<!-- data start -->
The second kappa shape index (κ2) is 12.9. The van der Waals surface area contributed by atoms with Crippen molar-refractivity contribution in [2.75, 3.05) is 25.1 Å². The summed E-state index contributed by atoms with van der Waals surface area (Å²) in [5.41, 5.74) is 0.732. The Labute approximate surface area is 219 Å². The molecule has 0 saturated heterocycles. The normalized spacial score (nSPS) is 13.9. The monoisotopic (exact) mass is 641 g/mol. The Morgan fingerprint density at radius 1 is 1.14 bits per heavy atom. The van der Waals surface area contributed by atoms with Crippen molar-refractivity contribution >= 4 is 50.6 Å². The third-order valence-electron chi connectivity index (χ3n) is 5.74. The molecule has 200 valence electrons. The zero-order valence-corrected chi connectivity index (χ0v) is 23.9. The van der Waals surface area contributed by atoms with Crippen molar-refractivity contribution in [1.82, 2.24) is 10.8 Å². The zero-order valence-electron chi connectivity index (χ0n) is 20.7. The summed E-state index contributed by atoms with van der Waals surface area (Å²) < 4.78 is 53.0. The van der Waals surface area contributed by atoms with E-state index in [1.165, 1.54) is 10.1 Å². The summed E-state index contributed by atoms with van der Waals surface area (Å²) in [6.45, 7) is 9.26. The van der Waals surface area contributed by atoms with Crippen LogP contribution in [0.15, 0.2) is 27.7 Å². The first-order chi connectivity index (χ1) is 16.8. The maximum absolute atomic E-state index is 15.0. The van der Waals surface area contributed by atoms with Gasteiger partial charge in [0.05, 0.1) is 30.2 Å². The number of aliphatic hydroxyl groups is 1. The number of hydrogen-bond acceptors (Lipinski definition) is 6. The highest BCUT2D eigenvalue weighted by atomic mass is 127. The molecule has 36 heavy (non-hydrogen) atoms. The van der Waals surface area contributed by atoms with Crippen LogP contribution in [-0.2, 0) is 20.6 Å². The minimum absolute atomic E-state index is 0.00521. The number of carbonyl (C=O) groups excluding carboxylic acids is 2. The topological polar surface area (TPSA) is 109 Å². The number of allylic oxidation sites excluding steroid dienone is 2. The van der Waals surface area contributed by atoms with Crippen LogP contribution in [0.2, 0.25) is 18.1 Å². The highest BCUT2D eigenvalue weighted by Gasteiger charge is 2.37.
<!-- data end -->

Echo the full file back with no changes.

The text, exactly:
The second kappa shape index (κ2) is 12.9. The van der Waals surface area contributed by atoms with Crippen molar-refractivity contribution in [2.75, 3.05) is 25.1 Å². The summed E-state index contributed by atoms with van der Waals surface area (Å²) in [5.41, 5.74) is 0.732. The Labute approximate surface area is 219 Å². The molecule has 0 saturated heterocycles. The normalized spacial score (nSPS) is 13.9. The monoisotopic (exact) mass is 641 g/mol. The Morgan fingerprint density at radius 1 is 1.14 bits per heavy atom. The van der Waals surface area contributed by atoms with Crippen molar-refractivity contribution >= 4 is 50.6 Å². The third-order valence-electron chi connectivity index (χ3n) is 5.74. The molecule has 200 valence electrons. The zero-order valence-corrected chi connectivity index (χ0v) is 23.9. The van der Waals surface area contributed by atoms with Crippen molar-refractivity contribution in [1.82, 2.24) is 10.8 Å². The zero-order valence-electron chi connectivity index (χ0n) is 20.7. The summed E-state index contributed by atoms with van der Waals surface area (Å²) < 4.78 is 53.0. The van der Waals surface area contributed by atoms with E-state index in [1.165, 1.54) is 10.1 Å². The summed E-state index contributed by atoms with van der Waals surface area (Å²) in [6.45, 7) is 9.26. The van der Waals surface area contributed by atoms with Crippen LogP contribution in [0.15, 0.2) is 27.7 Å². The first-order chi connectivity index (χ1) is 16.8. The maximum absolute atomic E-state index is 15.0. The van der Waals surface area contributed by atoms with Gasteiger partial charge in [0.05, 0.1) is 30.2 Å². The number of aliphatic hydroxyl groups is 1. The number of hydrogen-bond acceptors (Lipinski definition) is 6. The highest BCUT2D eigenvalue weighted by atomic mass is 127. The molecule has 36 heavy (non-hydrogen) atoms. The van der Waals surface area contributed by atoms with Crippen LogP contribution in [-0.2, 0) is 20.6 Å². The minimum absolute atomic E-state index is 0.00521. The number of carbonyl (C=O) groups excluding carboxylic acids is 2. The topological polar surface area (TPSA) is 109 Å². The number of allylic oxidation sites excluding steroid dienone is 2. The van der Waals surface area contributed by atoms with Crippen LogP contribution in [0.2, 0.25) is 18.1 Å². The highest BCUT2D eigenvalue weighted by Gasteiger charge is 2.37.